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Puppy rights advocate to perform at rodeo

'I am blown away I missed description of show,' says Poison drummer

July 02, 2008
© 2008 WorldNetDaily

Poison drummer Rikki Rockett, aka Richard Ream, (second from right) objects to the "animal cruelty" in rodeos, but still will appear at this year's Greeley, Colo., Stampede rodeo

A rock star whose years-long advocacy for animal rights has led him to crusade against "puppy mill atrocities" has agreed to perform at the Greeley, Colo., Stampede, described as the "World's Largest 4th of July Rodeo."

"I am blown away that I missed the description of this show on our touring schedule," Rikki Rockett, 46, whose real name is Richard Ream, told the Rocky Mountain News.

"I had no idea that this gig included a rodeo," said the drummer for the band called Poison and a veteran of more than a dozen years of animal rights campaigns.

"I have a huge problem with animal cruelty at rodeos," he told the paper.

But instead of backing out of his agreement, he said, he'll appear.

"I have decided to keep my commitment to the fans and educate them about rodeo cruelty at the same time," Rockett told the newspaper.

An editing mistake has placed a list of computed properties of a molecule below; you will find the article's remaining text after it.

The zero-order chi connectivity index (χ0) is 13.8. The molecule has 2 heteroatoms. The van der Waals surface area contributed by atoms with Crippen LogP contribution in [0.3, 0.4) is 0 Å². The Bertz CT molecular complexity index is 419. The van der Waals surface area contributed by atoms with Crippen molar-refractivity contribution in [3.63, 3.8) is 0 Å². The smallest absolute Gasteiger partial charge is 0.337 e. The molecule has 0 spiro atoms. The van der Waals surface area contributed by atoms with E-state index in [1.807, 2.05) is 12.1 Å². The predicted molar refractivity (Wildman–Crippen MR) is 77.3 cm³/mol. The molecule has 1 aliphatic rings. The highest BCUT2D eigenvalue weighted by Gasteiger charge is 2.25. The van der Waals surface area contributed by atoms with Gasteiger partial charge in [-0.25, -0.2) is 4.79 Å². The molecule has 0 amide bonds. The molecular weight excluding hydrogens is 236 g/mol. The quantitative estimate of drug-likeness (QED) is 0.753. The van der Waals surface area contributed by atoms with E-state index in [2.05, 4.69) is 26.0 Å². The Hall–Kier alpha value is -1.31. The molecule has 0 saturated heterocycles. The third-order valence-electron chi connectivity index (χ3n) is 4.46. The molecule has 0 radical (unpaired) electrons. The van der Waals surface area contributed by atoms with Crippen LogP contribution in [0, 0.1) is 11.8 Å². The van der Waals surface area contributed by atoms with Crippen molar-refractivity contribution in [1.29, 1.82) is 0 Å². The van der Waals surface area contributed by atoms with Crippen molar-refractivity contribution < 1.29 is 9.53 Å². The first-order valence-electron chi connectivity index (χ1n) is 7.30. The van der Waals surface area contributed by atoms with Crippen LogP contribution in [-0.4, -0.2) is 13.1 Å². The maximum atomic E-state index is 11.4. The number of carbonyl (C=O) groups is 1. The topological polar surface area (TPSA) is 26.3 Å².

He said he'll use the concert as a platform for his animal rights campaign.

"I want people who oppose rodeos on the basis of cruelty to be able to distribute information at the show," he said.

A commenter on the newspaper's forum page concluded, "Oh boy, the fans are gonna love him." Another forum participant said, "I'm thinking they might want to (pardon the pun) beef up security if he's going to be preaching this kind of thing at a rodeo."

"Sheepherder" added: "Have a steak and lighten up!"

He's not the first entertainer to run away from rodeo shows. The group Matchbox Twenty withdrew from a show at Cheyenne Frontier Days because members didn't want to make money "from what we believe to be the mistreatment of animals." And in 2006, Carrie Underwood withdrew from the same Frontier Days event.

Rodeo organizers reject the assertion that animals are mistreated.

"Cheyenne Frontier Days advocates animal care that recognizes the well-being of animals, including those used and cared for by humans. We believe the right to own and use animals carries an obligation to provide proper care for all animals included in our celebration," the organization says.

Likewise, according to the newspaper, the Greeley Stampede stated on its website, "Like most people, cowboys believe animals should be treated humanely and with dignity. Professional Rodeo values its animals, and staunchly protects them with rules specifically designed to prevent cruelty or even unintentional mistreatment."